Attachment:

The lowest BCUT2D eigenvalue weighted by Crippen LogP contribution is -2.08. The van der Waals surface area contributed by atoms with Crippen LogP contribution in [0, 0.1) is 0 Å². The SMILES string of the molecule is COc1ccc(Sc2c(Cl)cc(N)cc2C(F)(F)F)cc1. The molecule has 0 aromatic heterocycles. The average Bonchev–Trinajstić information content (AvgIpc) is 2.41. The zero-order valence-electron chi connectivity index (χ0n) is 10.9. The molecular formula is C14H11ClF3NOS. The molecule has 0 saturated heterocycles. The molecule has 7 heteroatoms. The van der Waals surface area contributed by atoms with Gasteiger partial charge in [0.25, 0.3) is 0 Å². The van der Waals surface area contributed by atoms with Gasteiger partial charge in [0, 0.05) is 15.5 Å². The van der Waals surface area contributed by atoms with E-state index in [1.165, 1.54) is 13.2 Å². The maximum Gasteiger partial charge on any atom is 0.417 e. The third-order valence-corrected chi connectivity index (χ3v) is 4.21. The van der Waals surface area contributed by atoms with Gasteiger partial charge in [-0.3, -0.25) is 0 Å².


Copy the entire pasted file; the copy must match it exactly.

The lowest BCUT2D eigenvalue weighted by Crippen LogP contribution is -2.08. The van der Waals surface area contributed by atoms with Crippen LogP contribution in [0, 0.1) is 0 Å². The SMILES string of the molecule is COc1ccc(Sc2c(Cl)cc(N)cc2C(F)(F)F)cc1. The molecule has 0 aromatic heterocycles. The average Bonchev–Trinajstić information content (AvgIpc) is 2.41. The zero-order valence-electron chi connectivity index (χ0n) is 10.9. The molecular formula is C14H11ClF3NOS. The molecule has 0 saturated heterocycles. The molecule has 7 heteroatoms. The van der Waals surface area contributed by atoms with Gasteiger partial charge in [0.25, 0.3) is 0 Å². The van der Waals surface area contributed by atoms with Gasteiger partial charge in [0, 0.05) is 15.5 Å². The van der Waals surface area contributed by atoms with E-state index in [1.165, 1.54) is 13.2 Å². The maximum Gasteiger partial charge on any atom is 0.417 e. The third-order valence-corrected chi connectivity index (χ3v) is 4.21. The van der Waals surface area contributed by atoms with Gasteiger partial charge in [-0.3, -0.25) is 0 Å².